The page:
Posts Tagged ‘vim’

Vim Tip – Registers and Macros

June 19, 2009 1 comment

Let’s say you’re a beginning vim user. You know how to yank, put, substitute and change. You know how to do forward searches within a line or do searches ’til’ a certain character; you can use /, ?, *, # effectively. You can combine your searches with commands to work some serious magic. You’ve seen the light. Vim is your One True Editor.

So what’s next? If you’ve mastered the basics, registers and macros are a good place to go turn pro. I’ll briefly explain both concepts, and then use an example to show how these features complement each other.


A register is like a variable in a typical programming language. It’s a location in memory where you can store something. We’ll look at two usages for registers: storing text, and storing macros.

Normally when you yank a line with yy, it’s contents get saved into the default, unnamed register, called “” (quote-quote). If you want to yank something into another named register, say register a, you have to prefix your yank with “{register}. The same goes for puts.

So for example…

yy    yank the current line into the unnamed register
"ayy    yank the current line into register a
"ap     put the contents of register a

Simple right? At first it might seem that this is only marginally useful, but registers can greatly simplify some macros. So we’ll talk about that next.


The q{register} command starts recording a macro. While you’re recording a macro, press q again to signal that you’re finished.

I like to use the q, w, e, and r registers for macros, simply because they’re easiest to reach. So for example, to start recording a macro, I’ll press qw, record my actions, and press q to signal the end of the macro.

The @{register} command executes a macro. So I can execute my new macro with @w. Usually once I know that it works, I’ll also have to run it many times with something like 100@w.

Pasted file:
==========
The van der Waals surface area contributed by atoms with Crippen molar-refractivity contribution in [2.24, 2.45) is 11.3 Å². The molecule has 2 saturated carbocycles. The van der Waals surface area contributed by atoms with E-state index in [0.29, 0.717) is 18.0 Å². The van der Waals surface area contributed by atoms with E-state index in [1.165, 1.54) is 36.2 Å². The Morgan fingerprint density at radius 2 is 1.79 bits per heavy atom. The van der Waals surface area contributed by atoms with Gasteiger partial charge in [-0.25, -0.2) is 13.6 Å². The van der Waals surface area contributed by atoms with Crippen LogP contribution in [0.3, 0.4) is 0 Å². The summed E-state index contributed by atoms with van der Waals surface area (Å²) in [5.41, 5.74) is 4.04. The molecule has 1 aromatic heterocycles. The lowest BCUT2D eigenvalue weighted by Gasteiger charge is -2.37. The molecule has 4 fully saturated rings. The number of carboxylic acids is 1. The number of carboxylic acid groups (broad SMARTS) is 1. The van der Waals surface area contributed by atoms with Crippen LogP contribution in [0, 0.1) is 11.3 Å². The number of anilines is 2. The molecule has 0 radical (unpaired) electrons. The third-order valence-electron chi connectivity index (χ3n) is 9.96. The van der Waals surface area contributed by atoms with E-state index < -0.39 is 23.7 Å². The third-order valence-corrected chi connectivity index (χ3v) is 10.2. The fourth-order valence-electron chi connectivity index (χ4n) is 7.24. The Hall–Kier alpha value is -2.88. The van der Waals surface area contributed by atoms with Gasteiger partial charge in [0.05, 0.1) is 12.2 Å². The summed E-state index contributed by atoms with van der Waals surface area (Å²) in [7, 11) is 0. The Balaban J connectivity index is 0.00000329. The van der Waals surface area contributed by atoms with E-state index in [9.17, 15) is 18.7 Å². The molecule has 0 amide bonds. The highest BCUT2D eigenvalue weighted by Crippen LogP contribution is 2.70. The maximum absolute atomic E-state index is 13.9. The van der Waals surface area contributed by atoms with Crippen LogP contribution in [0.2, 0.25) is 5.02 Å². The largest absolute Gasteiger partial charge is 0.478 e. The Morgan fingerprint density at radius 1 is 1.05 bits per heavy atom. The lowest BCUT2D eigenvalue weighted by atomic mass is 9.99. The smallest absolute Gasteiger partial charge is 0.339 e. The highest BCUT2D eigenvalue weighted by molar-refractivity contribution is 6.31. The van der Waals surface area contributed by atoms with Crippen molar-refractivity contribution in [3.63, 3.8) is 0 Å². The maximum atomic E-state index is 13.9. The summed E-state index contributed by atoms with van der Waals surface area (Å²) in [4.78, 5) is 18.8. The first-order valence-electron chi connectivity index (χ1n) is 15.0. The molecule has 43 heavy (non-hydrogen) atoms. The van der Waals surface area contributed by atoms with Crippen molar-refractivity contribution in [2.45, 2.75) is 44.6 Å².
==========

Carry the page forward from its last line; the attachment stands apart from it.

Tying it together

This came up a few weeks ago when I was generating some characterization tests. I had written a quick script to generate some test data in CSV; in reality it was a bit more involved than what follows, but this gets the point accross:

Input, Output
34523451, true
65434092, true
45810353, false
(~1000 more of these)

I had also written a single test at the bottom of the file, and I wanted a thousand more that all followed the template.

public void Test() {
    Assert.AreEqual(IsNumberValid(INPUT), OUTPUT);

So I used a vim macro — the vim keystrokes are in brackets () after each step:

  1. Cut the test template into register a (/\[Test<Enter>”a4dd)
  2. Move to the beginning of the file, start the macro (ggqq)
  3. Copy 34523451 into register b (“byw)
  4. Copy true into register c (f l”cyw)
  5. Delete the current line (dd)
  6. Put a copy of the test template at the end of the file (G”ap)
  7. Replace INPUT with the contents of register b (/INPUT, dw, “bP)
  8. Replace OUTPUT with the contents of register c (/OUTPUT, dw, “cP)
  9. Move the cursor back to the beginning of the file (gg)
  10. End the macro (q)
  11. Execute the macro 1000 times (1000@q)